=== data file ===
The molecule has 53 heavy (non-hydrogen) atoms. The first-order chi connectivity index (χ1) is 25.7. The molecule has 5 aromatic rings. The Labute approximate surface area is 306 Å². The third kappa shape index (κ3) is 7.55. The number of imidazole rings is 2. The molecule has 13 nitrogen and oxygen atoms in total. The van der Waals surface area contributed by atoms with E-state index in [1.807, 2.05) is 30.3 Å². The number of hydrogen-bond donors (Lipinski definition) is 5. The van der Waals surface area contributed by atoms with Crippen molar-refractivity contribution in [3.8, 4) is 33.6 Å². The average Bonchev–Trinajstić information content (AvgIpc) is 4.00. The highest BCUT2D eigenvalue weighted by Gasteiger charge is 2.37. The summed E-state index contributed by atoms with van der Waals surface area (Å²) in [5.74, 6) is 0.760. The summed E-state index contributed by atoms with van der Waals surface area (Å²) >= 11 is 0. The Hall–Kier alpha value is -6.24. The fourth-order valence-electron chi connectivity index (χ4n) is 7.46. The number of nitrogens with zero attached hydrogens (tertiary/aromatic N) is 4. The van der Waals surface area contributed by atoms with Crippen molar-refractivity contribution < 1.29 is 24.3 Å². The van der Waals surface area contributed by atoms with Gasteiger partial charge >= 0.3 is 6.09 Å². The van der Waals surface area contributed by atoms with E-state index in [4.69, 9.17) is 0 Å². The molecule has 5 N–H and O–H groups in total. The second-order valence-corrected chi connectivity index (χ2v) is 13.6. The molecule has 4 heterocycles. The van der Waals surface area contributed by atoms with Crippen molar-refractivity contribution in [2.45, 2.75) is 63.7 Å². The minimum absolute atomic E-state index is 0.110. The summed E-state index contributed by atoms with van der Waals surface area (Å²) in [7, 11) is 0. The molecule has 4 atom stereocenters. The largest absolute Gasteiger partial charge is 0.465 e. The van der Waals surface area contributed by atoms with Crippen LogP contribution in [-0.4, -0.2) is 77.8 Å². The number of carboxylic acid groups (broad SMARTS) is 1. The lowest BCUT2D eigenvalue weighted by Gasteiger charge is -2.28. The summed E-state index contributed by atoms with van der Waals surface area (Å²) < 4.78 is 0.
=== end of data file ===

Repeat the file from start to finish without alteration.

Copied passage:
The molecule has 53 heavy (non-hydrogen) atoms. The first-order chi connectivity index (χ1) is 25.7. The molecule has 5 aromatic rings. The Labute approximate surface area is 306 Å². The third kappa shape index (κ3) is 7.55. The number of imidazole rings is 2. The molecule has 13 nitrogen and oxygen atoms in total. The van der Waals surface area contributed by atoms with E-state index in [1.807, 2.05) is 30.3 Å². The number of hydrogen-bond donors (Lipinski definition) is 5. The van der Waals surface area contributed by atoms with Crippen molar-refractivity contribution in [3.8, 4) is 33.6 Å². The average Bonchev–Trinajstić information content (AvgIpc) is 4.00. The highest BCUT2D eigenvalue weighted by Gasteiger charge is 2.37. The summed E-state index contributed by atoms with van der Waals surface area (Å²) in [5.74, 6) is 0.760. The summed E-state index contributed by atoms with van der Waals surface area (Å²) >= 11 is 0. The Hall–Kier alpha value is -6.24. The fourth-order valence-electron chi connectivity index (χ4n) is 7.46. The number of nitrogens with zero attached hydrogens (tertiary/aromatic N) is 4. The van der Waals surface area contributed by atoms with Crippen molar-refractivity contribution < 1.29 is 24.3 Å². The van der Waals surface area contributed by atoms with Gasteiger partial charge >= 0.3 is 6.09 Å². The van der Waals surface area contributed by atoms with E-state index in [4.69, 9.17) is 0 Å². The molecule has 5 N–H and O–H groups in total. The second-order valence-corrected chi connectivity index (χ2v) is 13.6. The molecule has 4 heterocycles. The van der Waals surface area contributed by atoms with Crippen molar-refractivity contribution in [2.45, 2.75) is 63.7 Å². The minimum absolute atomic E-state index is 0.110. The summed E-state index contributed by atoms with van der Waals surface area (Å²) in [7, 11) is 0. The molecule has 4 atom stereocenters. The largest absolute Gasteiger partial charge is 0.465 e. The van der Waals surface area contributed by atoms with Crippen LogP contribution in [-0.4, -0.2) is 77.8 Å². The number of carboxylic acid groups (broad SMARTS) is 1. The lowest BCUT2D eigenvalue weighted by Gasteiger charge is -2.28. The summed E-state index contributed by atoms with van der Waals surface area (Å²) < 4.78 is 0.